How to texture a sheetrock wall

I would like to texture? lightly a sheetrock wall to simulate the old plaster wall. This wall needs to be sanded down before painting due to a contractor leaving the job and was not finished.
Can I use the sheetrock joint mud the contractor left here.
Can I do this with out having to sand down the joints he left mudded but not sanded and also can I mix paint into the mud so that when the wall is textured it is also [ainted the color I want.
Thanks Bobby
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A hammer?
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scribbled this interesting note:

Sounds like a hack and not a contractor.

Yes.

No.
No.
The quality of the finished paint job depends upon the quality of the prep work.
To prepare a sheet rock wall for paint in ten steps:
1. Hang the rock. 2. Mud and tape all joints and mud all screw or nail heads and allow to dry. 3. Smooth the wall with a drywall knife or lightly sand it and float it out. 4. Repeat step number 3 until wall is smooth and there are no cracks in the drywall compound. 5. Sand wall until it is absolutely smooth. Any flaws will show through your light texture. 6. Decide upon what style of texture you want. There are different methods ranging from crow's foot texture to using a hopper to spray texture onto the wall and then either let it dry or drag off the tops (this simulates a stucco look.) You can even use a roller to apply texture. You can use the mud you have if you thin it down sufficiently. You may even apply a thick layer of mud to the wall and cut in designs with a broad-knife for yet a different style of texture. 7. After the texture is dry, prime the wall with a good primer. 8. Paint with any high quality interior paint of your choice. 9. Repeat step number 8. 10. Allow paint to dry.
-- John Willis (Remove the Primes before e-mailing me)
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Was affraid it would not lessen the work..Thanks for the infor I will give her a try. Yeah this guy really ripped me off..
Bobby
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wrote:

The best plan is to get a real drywall guy to float the wall smooth. It may cost a bit more but you will thank yourself later. Textured drywall is a scam sold by builders who want to save money by hiring lesser qualified finishers and it makes a wall that is a pain to paint, clean or attach another finish to later.
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On Thu, 16 Jun 2005 19:47:48 -0400, snipped-for-privacy@aol.com scribbled this interesting note:

Not in the houses we build. In ours, the sheetrock is properly taped and floated out. Until smooth. Then sanded, until smooth. Then textured. I don't find it difficult to paint a textured wall. It really isn't all that hard to do.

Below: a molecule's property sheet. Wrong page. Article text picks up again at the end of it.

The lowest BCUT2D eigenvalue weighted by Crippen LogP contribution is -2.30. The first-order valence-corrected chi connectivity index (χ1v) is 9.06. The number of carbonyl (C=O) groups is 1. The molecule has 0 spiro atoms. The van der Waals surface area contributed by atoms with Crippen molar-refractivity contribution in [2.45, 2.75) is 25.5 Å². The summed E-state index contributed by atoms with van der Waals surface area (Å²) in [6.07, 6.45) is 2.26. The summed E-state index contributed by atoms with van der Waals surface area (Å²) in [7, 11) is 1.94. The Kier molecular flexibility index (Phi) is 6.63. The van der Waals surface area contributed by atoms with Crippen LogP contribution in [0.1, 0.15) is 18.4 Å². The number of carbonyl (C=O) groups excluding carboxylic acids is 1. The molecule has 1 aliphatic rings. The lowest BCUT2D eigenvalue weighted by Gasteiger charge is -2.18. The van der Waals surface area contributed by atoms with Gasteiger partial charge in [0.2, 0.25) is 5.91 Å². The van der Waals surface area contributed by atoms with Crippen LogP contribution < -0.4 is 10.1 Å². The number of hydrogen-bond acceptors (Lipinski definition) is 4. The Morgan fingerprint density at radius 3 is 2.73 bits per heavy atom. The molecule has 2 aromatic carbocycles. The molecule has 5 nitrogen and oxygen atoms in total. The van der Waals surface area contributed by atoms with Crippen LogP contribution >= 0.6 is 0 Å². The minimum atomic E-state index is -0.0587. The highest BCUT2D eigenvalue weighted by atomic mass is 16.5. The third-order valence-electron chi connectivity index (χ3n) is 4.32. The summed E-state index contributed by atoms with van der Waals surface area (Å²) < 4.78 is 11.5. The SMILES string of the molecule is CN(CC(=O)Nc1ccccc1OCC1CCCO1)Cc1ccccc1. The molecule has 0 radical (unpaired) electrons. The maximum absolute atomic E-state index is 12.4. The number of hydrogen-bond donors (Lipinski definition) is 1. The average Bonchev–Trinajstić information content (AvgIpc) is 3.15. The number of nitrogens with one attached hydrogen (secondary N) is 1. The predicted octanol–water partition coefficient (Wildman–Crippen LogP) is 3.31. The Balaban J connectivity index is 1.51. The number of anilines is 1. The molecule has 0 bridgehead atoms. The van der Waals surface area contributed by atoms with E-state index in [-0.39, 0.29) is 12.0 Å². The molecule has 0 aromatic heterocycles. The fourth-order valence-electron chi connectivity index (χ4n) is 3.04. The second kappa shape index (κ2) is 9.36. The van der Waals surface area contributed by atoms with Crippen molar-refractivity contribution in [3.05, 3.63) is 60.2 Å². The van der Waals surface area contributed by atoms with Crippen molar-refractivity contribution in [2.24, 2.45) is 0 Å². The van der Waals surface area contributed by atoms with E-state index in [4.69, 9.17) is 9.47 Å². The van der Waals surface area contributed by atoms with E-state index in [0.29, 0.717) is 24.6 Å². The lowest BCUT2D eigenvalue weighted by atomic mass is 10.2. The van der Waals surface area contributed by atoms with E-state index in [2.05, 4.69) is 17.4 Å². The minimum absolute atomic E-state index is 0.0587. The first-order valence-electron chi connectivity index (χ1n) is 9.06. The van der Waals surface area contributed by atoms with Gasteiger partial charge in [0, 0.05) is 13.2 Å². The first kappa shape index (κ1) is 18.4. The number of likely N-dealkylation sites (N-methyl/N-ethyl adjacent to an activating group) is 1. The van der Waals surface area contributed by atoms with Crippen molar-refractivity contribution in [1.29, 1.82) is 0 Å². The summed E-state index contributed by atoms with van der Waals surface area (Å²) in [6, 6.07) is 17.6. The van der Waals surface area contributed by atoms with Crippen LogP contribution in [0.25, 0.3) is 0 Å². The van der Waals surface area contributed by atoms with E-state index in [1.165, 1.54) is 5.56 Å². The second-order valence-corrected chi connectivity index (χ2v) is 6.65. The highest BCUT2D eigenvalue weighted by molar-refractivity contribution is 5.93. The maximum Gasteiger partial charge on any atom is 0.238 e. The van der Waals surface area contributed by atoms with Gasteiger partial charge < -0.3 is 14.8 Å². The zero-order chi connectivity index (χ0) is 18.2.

Sure, I too have seen those quarter million dollar (and higher) new houses with finish work I wouldn't allow in a dog house. But not all builders allow such as that in the houses they build.
I recently had a good time when a friend from college, upon moving back to the US, asked me to walk through a house they were considering purchasing. And it wasn't any low end home either at nearly $500,000.00. In this area there is a certain realty company known for high end houses and areas. It was great fun pointing out walls out of square, an undermined patio slab (due to poor water control), and especially the rat hole on the exterior. Obvious rat hole, I might add. This house backs up to a golf course with a creek on the other side. When I kept repeating the problem about the rat hole, the realtor pointedly told me they don't have rats in their neighborhood (she lived just a few doors down!:~) I calmly told her that the rats don't even notice the golf course and love living in the attic of this house! Great fun.
The moral of the story? I dunno'. I just had a good time annoying a realtor from a snooty company. Funny thing was, many of the things I mentioned during my walk through were fixed. The professional home inspector caught the rat hole, but he missed the problem with the concrete patio, as well as the fact that the secondary drain for the HVAC had been in service long enough to leave rust stains for fifteen feet up one side of the house...
Sloppy builders are to be found in all price ranges. As I told that realtor, I don't care who the builder was since what matters is who actually performed (and approved) the work?
As I told the original poster, the quality of the prep work will make or break the quality of the finished product. Don't skimp on the elbow grease.
-- John Willis (Remove the Primes before e-mailing me)
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"Hand texture" can be done by thinning the mud the other guy left. It IS possible to do this without sanding the joints. That said, if you haven't done it before, I STRONGLY advise you to get a pro to finish your job.
Nothing will ruin the look of a wall more than a botched mud/texture job and you'll never match the desired finish. It will cost twice as much to fix as to get it done properly in the first place. Dont do it !

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